A step-by-step assessment to determine lemon law eligibility
SAN DIEGO, CA, May 05, 2021 /24-7PressRelease/ — There are several important steps laid out under California law that help consumers determine when and if their defective vehicle qualifies for lemon law remedies. A step-by-step list is helpful in determining whether your car, truck or SUV is eligible.
The Los Angeles County Consumer and Business Affairs division offers helpful insights into when a vehicle owner can file a California Lemon Law claim. The lemon law applies when an owner has made a “reasonable” number of attempts to have their chronically defective vehicle repaired, which is called the “Lemon Law Presumption.”
According to LA’s Consumer and Business Affairs, the Lemon Law Presumption applies if all the following are true:
• The problems your car is having are covered under the manufacturer’s warranty.
• The problem first occurred within 18 months of delivery or within 18,000 miles, whichever came first. (For major defects after this time frame, talk to an attorney.)
• The problem reduces the use, value or safety of the vehicle to you, and the problems were not caused by abuse.
• If the warranty or owner’s manual requires it, you have notified the manufacturer about the problems. (It’s best to have this in writing.)
In addition to all of the above, one of the following must also be true:
• You’ve taken the car in for repairs four or more times for the same problem and it’s still not fixed.
• You’ve taken the car in for repairs two or more times for a problem that is severe enough to cause death or serious bodily injury and it’s still not fixed.
• The vehicle has been in the shop for more than 30 days (not necessarily in a row) for repair of any problem covered by the warranty.
What Is a Lemon?
A “lemon” is a car, SUV, truck or other vehicle that has never really worked correctly. Whether it’s due to a problem with the chassis, faulty brakes, malfunctioning mirrors or a host of other mechanical or electrical problems, these vehicles never function correctly no matter how many times you take them in for repairs. To determine whether you have a Lemon Law claim, check to see whether your new vehicle is still under the original manufacturer’s warranty. If it is, you probably have a claim. If you own a used vehicle, then you will need one of three specific warranties to have a Lemon Law claim. These warranties include a transferred new car warranty, Certified Pre-Owned (CPO) warranty, or a Lemon Law Buyback warranty. The California Lemon Law is also referred to as the Song-Beverly Consumer Warranty Act.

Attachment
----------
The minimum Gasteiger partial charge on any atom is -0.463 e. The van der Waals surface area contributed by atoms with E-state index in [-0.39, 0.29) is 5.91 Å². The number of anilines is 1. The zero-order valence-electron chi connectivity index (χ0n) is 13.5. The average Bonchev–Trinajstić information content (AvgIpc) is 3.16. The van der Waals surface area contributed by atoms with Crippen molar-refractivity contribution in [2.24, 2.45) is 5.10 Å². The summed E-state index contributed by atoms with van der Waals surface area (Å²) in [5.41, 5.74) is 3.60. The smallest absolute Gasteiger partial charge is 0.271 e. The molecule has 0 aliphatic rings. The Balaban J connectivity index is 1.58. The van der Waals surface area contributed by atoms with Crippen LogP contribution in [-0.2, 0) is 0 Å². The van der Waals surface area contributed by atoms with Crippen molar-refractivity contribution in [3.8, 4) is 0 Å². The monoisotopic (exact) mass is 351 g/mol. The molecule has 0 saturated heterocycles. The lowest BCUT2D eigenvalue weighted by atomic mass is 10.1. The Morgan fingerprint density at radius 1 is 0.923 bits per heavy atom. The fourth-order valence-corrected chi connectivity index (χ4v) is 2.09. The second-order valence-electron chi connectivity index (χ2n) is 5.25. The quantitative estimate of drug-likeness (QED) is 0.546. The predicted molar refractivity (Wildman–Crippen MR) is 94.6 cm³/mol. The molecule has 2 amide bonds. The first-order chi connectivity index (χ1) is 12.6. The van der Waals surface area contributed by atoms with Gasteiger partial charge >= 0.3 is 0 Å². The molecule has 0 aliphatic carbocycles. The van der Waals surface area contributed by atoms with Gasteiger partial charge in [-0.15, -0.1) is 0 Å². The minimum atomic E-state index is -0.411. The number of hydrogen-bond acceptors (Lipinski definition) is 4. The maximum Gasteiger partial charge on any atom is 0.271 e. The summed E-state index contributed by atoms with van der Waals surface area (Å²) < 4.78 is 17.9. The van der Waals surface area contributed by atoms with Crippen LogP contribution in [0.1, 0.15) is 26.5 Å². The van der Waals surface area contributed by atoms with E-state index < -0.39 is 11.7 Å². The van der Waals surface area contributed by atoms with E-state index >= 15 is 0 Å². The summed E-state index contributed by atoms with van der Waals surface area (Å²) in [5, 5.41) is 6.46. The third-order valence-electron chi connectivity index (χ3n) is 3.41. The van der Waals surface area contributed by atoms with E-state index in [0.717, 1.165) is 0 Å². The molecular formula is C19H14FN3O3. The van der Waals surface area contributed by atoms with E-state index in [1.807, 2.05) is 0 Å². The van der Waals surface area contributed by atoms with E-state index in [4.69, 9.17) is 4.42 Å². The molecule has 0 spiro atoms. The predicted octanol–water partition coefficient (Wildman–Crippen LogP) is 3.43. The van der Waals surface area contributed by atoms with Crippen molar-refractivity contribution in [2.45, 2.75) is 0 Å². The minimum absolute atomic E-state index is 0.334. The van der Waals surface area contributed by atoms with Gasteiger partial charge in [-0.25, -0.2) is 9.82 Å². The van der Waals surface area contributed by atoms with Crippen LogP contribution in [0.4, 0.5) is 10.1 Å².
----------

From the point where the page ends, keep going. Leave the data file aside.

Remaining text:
What Does the Lemon Law Cover?
The Lemon Law covers:
• Pickup trucks
• Motor homes
• Dealer-owned vehicles
• Leased vehicles
• Vehicles used by companies for business purposes.
The Lemon Law does not cover:
• Vehicles without warranties or bought “as is”
• Vehicles that are not registered under the California Vehicle Code, such as off-road vehicles
• Vehicles with after-market parts, such as van conversions
• Vehicles that have been damaged or abused by owners.
Remedies and Statute of Limitations
If it turns out that you have a lemon, your options are 1) to have the manufacturer repurchase your vehicle, 2) to have the manufacturer replace your vehicle or 3) to negotiate a cash settlement with the manufacturer. When you hire Neale & Fhima, our lemon law lawyers will help you explore your options so you can choose the best one for your situation.
The statute of limitations under California’s Lemon Law is four years. If you have purchased or leased a lemon, start collecting copies of your repair bills, a list of dates that you attempted to have the car fixed, and any used parts you were given by the mechanic. Then call an attorney. The longer you wait, the more problems you will likely have with your vehicle.
At Neale & Fhima, we have a 99% success rate with lemon law cases. We fight aggressively on behalf of our clients to help them get the justice they deserve. No one should have to drive around in a vehicle that keeps breaking down all the time. That’s so frustrating! Let our lawyers help. For a free initial consultation, call us at 949-661-1077.
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